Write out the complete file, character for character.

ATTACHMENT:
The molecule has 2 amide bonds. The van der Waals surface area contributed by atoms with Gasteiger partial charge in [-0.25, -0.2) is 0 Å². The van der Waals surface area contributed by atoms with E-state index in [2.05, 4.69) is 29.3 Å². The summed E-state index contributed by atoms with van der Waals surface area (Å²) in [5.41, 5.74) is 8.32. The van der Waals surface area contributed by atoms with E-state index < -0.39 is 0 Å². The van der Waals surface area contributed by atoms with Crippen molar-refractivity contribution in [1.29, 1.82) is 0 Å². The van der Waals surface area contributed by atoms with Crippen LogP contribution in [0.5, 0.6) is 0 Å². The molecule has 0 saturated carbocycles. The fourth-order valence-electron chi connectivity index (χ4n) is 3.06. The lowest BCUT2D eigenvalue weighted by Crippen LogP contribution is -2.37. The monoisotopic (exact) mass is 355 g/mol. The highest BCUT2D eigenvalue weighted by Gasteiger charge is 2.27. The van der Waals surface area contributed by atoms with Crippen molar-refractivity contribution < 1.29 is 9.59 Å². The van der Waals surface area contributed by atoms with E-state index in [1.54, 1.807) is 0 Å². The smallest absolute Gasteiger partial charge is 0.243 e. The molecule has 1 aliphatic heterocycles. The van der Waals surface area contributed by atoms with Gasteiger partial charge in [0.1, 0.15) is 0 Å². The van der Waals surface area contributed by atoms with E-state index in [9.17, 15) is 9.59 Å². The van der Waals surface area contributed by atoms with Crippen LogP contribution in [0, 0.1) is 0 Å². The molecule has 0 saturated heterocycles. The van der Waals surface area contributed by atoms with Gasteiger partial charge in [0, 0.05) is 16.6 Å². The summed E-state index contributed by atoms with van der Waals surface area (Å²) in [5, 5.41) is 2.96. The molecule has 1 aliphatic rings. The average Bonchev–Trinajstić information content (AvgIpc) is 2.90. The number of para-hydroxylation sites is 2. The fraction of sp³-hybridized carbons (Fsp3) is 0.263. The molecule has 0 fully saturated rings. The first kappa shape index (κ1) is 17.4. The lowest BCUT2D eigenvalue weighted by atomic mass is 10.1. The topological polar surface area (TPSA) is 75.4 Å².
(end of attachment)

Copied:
The molecule has 2 amide bonds. The van der Waals surface area contributed by atoms with Gasteiger partial charge in [-0.25, -0.2) is 0 Å². The van der Waals surface area contributed by atoms with E-state index in [2.05, 4.69) is 29.3 Å². The summed E-state index contributed by atoms with van der Waals surface area (Å²) in [5.41, 5.74) is 8.32. The van der Waals surface area contributed by atoms with E-state index < -0.39 is 0 Å². The van der Waals surface area contributed by atoms with Crippen molar-refractivity contribution in [1.29, 1.82) is 0 Å². The van der Waals surface area contributed by atoms with Crippen LogP contribution in [0.5, 0.6) is 0 Å². The molecule has 0 saturated carbocycles. The fourth-order valence-electron chi connectivity index (χ4n) is 3.06. The lowest BCUT2D eigenvalue weighted by Crippen LogP contribution is -2.37. The monoisotopic (exact) mass is 355 g/mol. The highest BCUT2D eigenvalue weighted by Gasteiger charge is 2.27. The van der Waals surface area contributed by atoms with Crippen molar-refractivity contribution < 1.29 is 9.59 Å². The van der Waals surface area contributed by atoms with E-state index in [1.54, 1.807) is 0 Å². The smallest absolute Gasteiger partial charge is 0.243 e. The molecule has 1 aliphatic heterocycles. The van der Waals surface area contributed by atoms with Gasteiger partial charge in [0.1, 0.15) is 0 Å². The van der Waals surface area contributed by atoms with E-state index in [9.17, 15) is 9.59 Å². The van der Waals surface area contributed by atoms with Crippen LogP contribution in [0, 0.1) is 0 Å². The molecule has 0 saturated heterocycles. The van der Waals surface area contributed by atoms with Gasteiger partial charge in [0, 0.05) is 16.6 Å². The summed E-state index contributed by atoms with van der Waals surface area (Å²) in [5, 5.41) is 2.96. The molecule has 1 aliphatic rings. The average Bonchev–Trinajstić information content (AvgIpc) is 2.90. The number of para-hydroxylation sites is 2. The fraction of sp³-hybridized carbons (Fsp3) is 0.263. The molecule has 0 fully saturated rings. The first kappa shape index (κ1) is 17.4. The lowest BCUT2D eigenvalue weighted by atomic mass is 10.1. The topological polar surface area (TPSA) is 75.4 Å².